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Codependency and Addiction

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Codependency and Addiction

Codependency is broadly defined by medical professionals as a relationship in which one person is controlled or manipulated by another with a pathological condition such as addiction.  The codependency itself is often seen as a “relationship” addiction.  In this respect, codependency and addiction are interchangeable conditions that perpetuate both the addiction and the reliant behavior.  

It is a well-known fact that chronic drug abuse has the potential to cause harm and even death as the condition progresses. People battling drug addiction typically put themselves in risky situations causing extreme distress for family and friends. Even without the propensity for codependency, anyone living with a family member that is struggling with a drug or alcohol addiction may develop codependent patterns of behavior out of sheer concern for their loved one.  

Co-dependence often begins with simple innocuous steps such as calling an employee, keeping the children quiet or lying to others as a means of protecting the addict. These activities are usually considered to be natural and caring.  Unfortunately, by shielding them from the consequences of their behavior usually with the hope that the problem is only temporary and will, in time, go away, is in essence enabling the addiction.  

Apart from making it easier for the addiction to continue, the individual supporting and helping the addict can begin to feel empowered and needed by the addict which can make it more difficult to recognize that a codependent relationship is being established.   The irony of codependency and addiction is that it achieves the opposite of original intent.  The efforts to help, save or protect an individual often help to exacerbate the problem and facilitate greater harm.  Although the lines may be blurred between providing appropriate support and enabling there are some clear indicators of co-dependence.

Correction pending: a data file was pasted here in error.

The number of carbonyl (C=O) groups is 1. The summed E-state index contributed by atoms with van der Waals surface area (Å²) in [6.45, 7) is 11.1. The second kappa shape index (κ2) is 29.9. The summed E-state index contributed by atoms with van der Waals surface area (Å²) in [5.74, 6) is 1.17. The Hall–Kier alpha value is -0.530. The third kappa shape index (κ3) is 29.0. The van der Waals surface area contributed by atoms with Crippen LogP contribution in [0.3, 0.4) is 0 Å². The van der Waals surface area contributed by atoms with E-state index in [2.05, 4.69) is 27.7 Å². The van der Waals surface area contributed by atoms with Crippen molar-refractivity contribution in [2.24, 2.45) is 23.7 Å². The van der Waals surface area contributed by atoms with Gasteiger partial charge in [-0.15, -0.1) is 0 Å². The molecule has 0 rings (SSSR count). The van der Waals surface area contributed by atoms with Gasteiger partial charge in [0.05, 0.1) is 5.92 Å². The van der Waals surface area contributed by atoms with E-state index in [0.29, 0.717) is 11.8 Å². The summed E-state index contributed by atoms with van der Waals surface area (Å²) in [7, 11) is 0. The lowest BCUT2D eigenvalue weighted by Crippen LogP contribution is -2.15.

Recognizing a Codependent RelationshipRecognizing a Codependent Relationship

  • Assuming responsibilities that the person may currently be unable to do for themselves as a direct result of drug or alcohol abuse.  
  • Ignoring or downplaying dangerous, destructive or abusive behavior.
  • Allowing the needs of the person in addiction to supersede your own and those of other family members.
  • Being obsessively concerned about the activities of the substances abuser when they are not in your presence such as; what they are doing, where they are and who they are with, etc.,
  • Supporting the substance abuse by giving money or taking them to purchasing alcohol or drugs.
  • Frequently lying or making excuses to cover up absences, illness or poor behavior.
  • Feeling guilty or blaming yourself for contributing to the addiction.
  • Having resentful and dis-empowered because of the addiction but still engaging in codependent behavior.

People on the enabling side of co-dependence are often frustrated, worn out, depressed and angry because most addicts are in an all-consuming relationship with their substance of abuse. By recognizing and acknowledging the signs of codependency and addiction it is possible to move towards change.  

Breaking the Cycle 

Some of the suggestions offered by Author and Clinical Associate Psychiatrist, Michael Ascher, may be adapted to help break the cycles of codependency and addiction.

  1. Using mindfulness as a catalyst, become more aware of interactions with the addict and other family members and amend your behavior as needed.
  2. Pay closer attention and improve your own self-care habits including coping skills, nutrition, reducing stress, getting more sleep and exercise 
  3. Establish appropriate boundaries with the loved one in addiction.
  4. Avoid taking responsibility for things the addict should be doing.  
  5. Limit or stop all enabling activities such as giving the addict money, driving them around or lying to cover up their condition.
  6. Stage a drug intervention to openly address the addiction and highlight the need and benefits of an addiction recovery program.   
  7. Do not be afraid to acknowledge the emotional stress and pain that the addiction is causing.  
  8. Make staying in recovery about the addict and not as a way to appease you or other family members.
  9. Be proactive about your reactions to conflicts and anticipating how you will respond.

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